Jim Rembach: 28:44
Well, obviously you are a man full of passion and some deep wisdom. And one of the things that we focus in on this show are quotes in order to hopefully bring those things to the present and in the forefront. Is there a quote or two that you like that you can share?
Stan Silverman: 28:58
You never know where the future will take you. You never know where the future will take you. It’s my favorite quote. Um, I’m in my fourth career when I graduated school with a degree in chemical engineering. I never thought I’d be an author of a book. I never thought I’d come up through my company to the CEO. I never thought I’d so I sit on 14 boards or I’d be a nationally syndicated communist, widely read, um, or in leadership. And so you have to take advantage of every opportunity that comes your way, that you want to take advantage of and you need to make your own opportunities. You just can’t sit around and wait until they come to you. You need to make your own opportunities. There’s another quote that I love, um, and it goes something like this, don’t me, it can’t be done.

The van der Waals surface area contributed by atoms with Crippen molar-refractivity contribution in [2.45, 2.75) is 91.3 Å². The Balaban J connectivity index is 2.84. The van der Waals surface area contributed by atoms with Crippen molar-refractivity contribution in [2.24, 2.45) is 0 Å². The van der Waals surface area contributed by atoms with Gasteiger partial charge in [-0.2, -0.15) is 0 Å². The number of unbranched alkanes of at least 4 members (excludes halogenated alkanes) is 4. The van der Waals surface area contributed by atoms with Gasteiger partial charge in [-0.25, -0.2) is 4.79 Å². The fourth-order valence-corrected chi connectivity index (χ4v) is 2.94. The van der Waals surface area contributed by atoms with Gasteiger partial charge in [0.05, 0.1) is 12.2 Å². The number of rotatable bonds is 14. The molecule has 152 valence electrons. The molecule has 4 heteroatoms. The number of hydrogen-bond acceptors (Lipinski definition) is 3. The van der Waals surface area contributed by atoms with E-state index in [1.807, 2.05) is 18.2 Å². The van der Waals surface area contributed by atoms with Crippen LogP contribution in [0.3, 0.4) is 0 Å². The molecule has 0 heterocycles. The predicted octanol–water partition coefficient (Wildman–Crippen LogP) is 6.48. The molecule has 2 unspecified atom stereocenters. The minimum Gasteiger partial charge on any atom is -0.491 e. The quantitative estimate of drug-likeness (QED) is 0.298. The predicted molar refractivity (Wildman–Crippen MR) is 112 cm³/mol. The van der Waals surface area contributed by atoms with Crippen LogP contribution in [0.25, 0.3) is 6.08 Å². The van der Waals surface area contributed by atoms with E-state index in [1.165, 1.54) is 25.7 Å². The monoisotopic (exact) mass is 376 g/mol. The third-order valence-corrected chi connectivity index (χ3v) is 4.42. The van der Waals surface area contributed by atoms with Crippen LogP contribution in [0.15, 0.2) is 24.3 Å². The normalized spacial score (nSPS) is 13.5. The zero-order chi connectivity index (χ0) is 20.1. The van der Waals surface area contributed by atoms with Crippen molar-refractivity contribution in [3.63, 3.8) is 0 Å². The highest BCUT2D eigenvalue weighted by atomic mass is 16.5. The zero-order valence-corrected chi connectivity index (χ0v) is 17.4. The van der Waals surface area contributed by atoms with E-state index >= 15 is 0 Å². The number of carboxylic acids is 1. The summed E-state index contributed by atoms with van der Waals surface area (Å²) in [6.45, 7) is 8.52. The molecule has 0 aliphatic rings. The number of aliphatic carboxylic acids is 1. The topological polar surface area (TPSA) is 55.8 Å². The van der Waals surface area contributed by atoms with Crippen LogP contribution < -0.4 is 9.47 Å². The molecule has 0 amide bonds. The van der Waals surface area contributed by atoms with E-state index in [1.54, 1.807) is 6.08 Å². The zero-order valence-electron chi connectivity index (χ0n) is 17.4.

Stan Silverman: 29:43
Don’t tell me it can’t be done. Everybody’s familiar with the movie Pearl Harbor. And if they recall the scene where, uh, the Japanese attacked Pearl Harbor and a couple of days later, uh, we declare war on Japan and president Franklin Roosevelt is meeting with his joint chiefs of staff and he wants to bomb Tokyo and they’re telling them we can’t be done. It can’t be done for this reason and that reason. And you know, and he actually stands up and out of his chair, which just shocks everybody. And he says, with such a serious look, don’t tell me it can’t be done. A month later, a sub commander comes and visits him and says, I know how to do it. We’re going to launch bombers off the carrier and this is what we’re going to do. And that Ray was led by Colonel Doolittle. So whenever somebody tells me it can’t be done, I say, don’t tell me a Tempe done.
Stan Silverman: 30:37
Tell me how we can get 80 or 90% of the objective, which might be good enough or maybe even a hundred percent by breaking paradigms and doing things differently. And I write about that a lot in my book, but don’t tell me it can’t be done. And as your soul, as you’re an individual coming up through your organization, never tell your boss it can’t be done. Maybe it can’t be done the way you’re thinking about it, but give him alternatives when, how you might approach it or give her alternatives with how you might do something different. The boss didn’t hire you to tell him that or her that it can’t be done. They want solutions. So figure out how to do it. Even if you have to go to other people involved. It’s a strength. It’s a strength to ask other people to get involved. Even if you don’t know how to do it, bring other people together, you’ll get it done.